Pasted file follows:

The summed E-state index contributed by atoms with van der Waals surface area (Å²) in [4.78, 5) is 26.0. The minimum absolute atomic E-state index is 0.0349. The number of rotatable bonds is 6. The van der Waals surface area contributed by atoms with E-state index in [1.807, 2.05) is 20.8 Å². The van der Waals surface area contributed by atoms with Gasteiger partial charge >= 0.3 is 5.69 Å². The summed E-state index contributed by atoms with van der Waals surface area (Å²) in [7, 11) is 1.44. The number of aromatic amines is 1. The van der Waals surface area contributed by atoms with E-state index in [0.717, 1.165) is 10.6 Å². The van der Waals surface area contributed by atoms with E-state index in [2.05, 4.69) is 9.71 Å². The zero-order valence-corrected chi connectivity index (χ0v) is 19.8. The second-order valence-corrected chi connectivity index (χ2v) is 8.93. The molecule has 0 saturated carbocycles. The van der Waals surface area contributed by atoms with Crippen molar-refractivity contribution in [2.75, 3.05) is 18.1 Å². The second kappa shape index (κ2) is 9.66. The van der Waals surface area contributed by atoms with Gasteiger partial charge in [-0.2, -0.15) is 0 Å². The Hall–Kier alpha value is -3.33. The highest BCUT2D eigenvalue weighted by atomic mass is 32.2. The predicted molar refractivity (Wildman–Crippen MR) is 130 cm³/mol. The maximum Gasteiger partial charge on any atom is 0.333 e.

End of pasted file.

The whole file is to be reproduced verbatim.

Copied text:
The summed E-state index contributed by atoms with van der Waals surface area (Å²) in [4.78, 5) is 26.0. The minimum absolute atomic E-state index is 0.0349. The number of rotatable bonds is 6. The van der Waals surface area contributed by atoms with E-state index in [1.807, 2.05) is 20.8 Å². The van der Waals surface area contributed by atoms with Gasteiger partial charge >= 0.3 is 5.69 Å². The summed E-state index contributed by atoms with van der Waals surface area (Å²) in [7, 11) is 1.44. The number of aromatic amines is 1. The van der Waals surface area contributed by atoms with E-state index in [0.717, 1.165) is 10.6 Å². The van der Waals surface area contributed by atoms with E-state index in [2.05, 4.69) is 9.71 Å². The zero-order valence-corrected chi connectivity index (χ0v) is 19.8. The second-order valence-corrected chi connectivity index (χ2v) is 8.93. The molecule has 0 saturated carbocycles. The van der Waals surface area contributed by atoms with Crippen molar-refractivity contribution in [2.75, 3.05) is 18.1 Å². The second kappa shape index (κ2) is 9.66. The van der Waals surface area contributed by atoms with Gasteiger partial charge in [-0.2, -0.15) is 0 Å². The Hall–Kier alpha value is -3.33. The highest BCUT2D eigenvalue weighted by atomic mass is 32.2. The predicted molar refractivity (Wildman–Crippen MR) is 130 cm³/mol. The maximum Gasteiger partial charge on any atom is 0.333 e.